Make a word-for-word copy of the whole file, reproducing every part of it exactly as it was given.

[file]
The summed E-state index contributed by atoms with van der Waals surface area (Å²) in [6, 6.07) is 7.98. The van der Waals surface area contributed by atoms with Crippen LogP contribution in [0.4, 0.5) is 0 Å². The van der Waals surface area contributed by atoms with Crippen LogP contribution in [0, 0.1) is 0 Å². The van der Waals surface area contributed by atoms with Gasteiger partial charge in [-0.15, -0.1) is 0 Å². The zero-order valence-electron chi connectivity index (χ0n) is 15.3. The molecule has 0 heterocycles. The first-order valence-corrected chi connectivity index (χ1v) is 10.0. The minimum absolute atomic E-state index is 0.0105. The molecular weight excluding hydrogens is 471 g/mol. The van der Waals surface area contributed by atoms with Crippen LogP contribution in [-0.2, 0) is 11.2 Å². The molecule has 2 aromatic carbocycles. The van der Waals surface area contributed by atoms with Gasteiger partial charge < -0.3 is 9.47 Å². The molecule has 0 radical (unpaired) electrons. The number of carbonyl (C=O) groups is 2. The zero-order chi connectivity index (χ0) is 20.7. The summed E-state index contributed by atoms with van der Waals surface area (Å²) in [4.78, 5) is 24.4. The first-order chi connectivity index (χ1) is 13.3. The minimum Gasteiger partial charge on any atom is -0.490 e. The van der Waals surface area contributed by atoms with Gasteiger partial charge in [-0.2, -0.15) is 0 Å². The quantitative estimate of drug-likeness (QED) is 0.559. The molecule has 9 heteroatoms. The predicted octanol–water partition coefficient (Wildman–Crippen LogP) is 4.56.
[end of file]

The summed E-state index contributed by atoms with van der Waals surface area (Å²) in [6, 6.07) is 7.98. The van der Waals surface area contributed by atoms with Crippen LogP contribution in [0.4, 0.5) is 0 Å². The van der Waals surface area contributed by atoms with Crippen LogP contribution in [0, 0.1) is 0 Å². The van der Waals surface area contributed by atoms with Gasteiger partial charge in [-0.15, -0.1) is 0 Å². The zero-order valence-electron chi connectivity index (χ0n) is 15.3. The molecule has 0 heterocycles. The first-order valence-corrected chi connectivity index (χ1v) is 10.0. The minimum absolute atomic E-state index is 0.0105. The molecular weight excluding hydrogens is 471 g/mol. The van der Waals surface area contributed by atoms with Crippen LogP contribution in [-0.2, 0) is 11.2 Å². The molecule has 2 aromatic carbocycles. The van der Waals surface area contributed by atoms with Gasteiger partial charge < -0.3 is 9.47 Å². The molecule has 0 radical (unpaired) electrons. The number of carbonyl (C=O) groups is 2. The zero-order chi connectivity index (χ0) is 20.7. The summed E-state index contributed by atoms with van der Waals surface area (Å²) in [4.78, 5) is 24.4. The first-order chi connectivity index (χ1) is 13.3. The minimum Gasteiger partial charge on any atom is -0.490 e. The van der Waals surface area contributed by atoms with Gasteiger partial charge in [-0.2, -0.15) is 0 Å². The quantitative estimate of drug-likeness (QED) is 0.559. The molecule has 9 heteroatoms. The predicted octanol–water partition coefficient (Wildman–Crippen LogP) is 4.56.